You can treat heat stress, but preventing it is even better. Here are the steps you need to know to do both.
Yesterday’s Advisor began a discussion of heat-related problems workers may face as June stretches into July, August, and September, traditionally the hottest months of the year.
Heat problems kill some 4,000 Americans yearly, including the very young and old, those with diseases such as diabetes that disrupt the body’s temperature control mechanism, and those working in the heat. That last group puts the issue in your hands.
Heat problems themselves come in three varieties: heat cramps, heat exhaustion (also called heat prostration or collapse,) and the real killer, heatstroke. Collectively, these conditions are known as heat stress. Remedies for each condition were explained by James D. MacDonald on the website, nielsenhayden.com.
For heat cramps, MacDonald writes, “Get out of the hot environment, stop using your large muscles, drink water, and replace electrolytes.”
For heat exhaustion, he advises, “Get out of the heat and take off any excessive clothing, particularly around the head and neck. Drink a liter of water (slowly, so nausea doesn’t develop), lie down with your feet up, and use a fan for cooling.” The problem should go away in 30 minutes. If not, medical attention may be needed.
Heatstroke is a medical emergency. “Your first and biggest objective is to lower the [body’s] core temperature by any means available,” MacDonald explains. Those include cold packs on the neck, armpits, and groin, coverage with wet sheets or towels, and placement in a highly air-conditioned room. Medical help should be summoned immediately. “Even if you save the brain, you may not have saved the kidneys,” he adds.
It’s understandable if all of this has you looking for ways to prevent these conditions rather than having to treat them. Fortunately, our subscription website, Safety.BLR.com, recently answered this need with these 6 ways to prevent heat illness:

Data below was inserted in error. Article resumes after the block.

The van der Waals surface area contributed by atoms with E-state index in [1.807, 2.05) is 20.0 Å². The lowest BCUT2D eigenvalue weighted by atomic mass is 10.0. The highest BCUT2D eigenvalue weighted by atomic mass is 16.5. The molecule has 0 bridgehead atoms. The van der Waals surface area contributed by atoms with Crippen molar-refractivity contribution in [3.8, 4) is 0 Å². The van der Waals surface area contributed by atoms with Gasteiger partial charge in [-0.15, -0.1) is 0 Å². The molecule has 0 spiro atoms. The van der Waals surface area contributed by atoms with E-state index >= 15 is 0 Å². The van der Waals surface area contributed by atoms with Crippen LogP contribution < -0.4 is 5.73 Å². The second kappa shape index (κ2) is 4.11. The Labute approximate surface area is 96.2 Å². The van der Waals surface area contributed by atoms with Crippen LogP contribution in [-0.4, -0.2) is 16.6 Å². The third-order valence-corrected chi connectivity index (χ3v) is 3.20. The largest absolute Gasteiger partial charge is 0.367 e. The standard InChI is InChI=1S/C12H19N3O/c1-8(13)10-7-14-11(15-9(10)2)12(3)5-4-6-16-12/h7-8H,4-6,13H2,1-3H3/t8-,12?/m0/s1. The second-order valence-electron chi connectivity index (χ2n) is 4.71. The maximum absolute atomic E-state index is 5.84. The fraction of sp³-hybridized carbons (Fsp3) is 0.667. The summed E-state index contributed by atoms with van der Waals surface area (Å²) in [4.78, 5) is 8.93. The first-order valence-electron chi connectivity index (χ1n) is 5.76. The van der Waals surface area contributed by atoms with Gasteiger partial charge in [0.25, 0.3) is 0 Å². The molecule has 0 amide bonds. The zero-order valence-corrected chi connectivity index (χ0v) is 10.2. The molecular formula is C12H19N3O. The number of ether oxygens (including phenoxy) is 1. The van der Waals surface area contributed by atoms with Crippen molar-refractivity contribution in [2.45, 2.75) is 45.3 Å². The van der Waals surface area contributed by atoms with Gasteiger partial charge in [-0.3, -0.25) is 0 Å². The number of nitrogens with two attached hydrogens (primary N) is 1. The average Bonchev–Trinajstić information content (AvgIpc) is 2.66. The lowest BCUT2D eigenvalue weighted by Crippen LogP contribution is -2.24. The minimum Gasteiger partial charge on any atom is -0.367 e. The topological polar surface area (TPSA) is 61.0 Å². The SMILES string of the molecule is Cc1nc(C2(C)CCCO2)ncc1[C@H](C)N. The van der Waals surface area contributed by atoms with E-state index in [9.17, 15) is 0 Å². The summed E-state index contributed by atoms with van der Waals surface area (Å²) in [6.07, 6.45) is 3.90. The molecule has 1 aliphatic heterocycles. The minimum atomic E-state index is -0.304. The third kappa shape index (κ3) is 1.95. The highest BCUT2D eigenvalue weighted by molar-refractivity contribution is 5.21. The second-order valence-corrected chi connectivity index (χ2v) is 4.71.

- Pre-hydrate. Before activity starts, have workers drink up to 16 ounces of fluid. Then drink 8 ounces every 20 minutes during the activity.
- Drink flavored water. Plain water quenches thirst too quickly, so workers tend to not drink enough of it.
- Acclimate to the heat slowly, over 5 to 7 days of exposure. For new workers, institute a 20 percent increase of time in the heat for each day. Workers already used to these conditions can increase exposure slightly faster, but 4 days out of the heat means re-acclimation will be needed.
- Don’t wear a hat. It restricts heat loss through the head. Workers operating in direct sunlight can wear a visor.
- Wear loose, thin synthetic fabrics. They help the skin stay cool through evaporation. Avoid cotton as it soaks up sweat, forestalling evaporation.
- Wear your PPE no matter what the temperature. It can’t protect you if it’s not on you. If it’s uncomfortable, take frequent breaks.
Principal speaker is John Howard, M.D., the national director of the National Institute for Occupational Safety and Health (NIOSH). NIOSH is part of the Centers for Disease Control and is the source of much of the material we’ve presented here. There’s no one more qualified to speak on the subject than NIOSH’s top officer.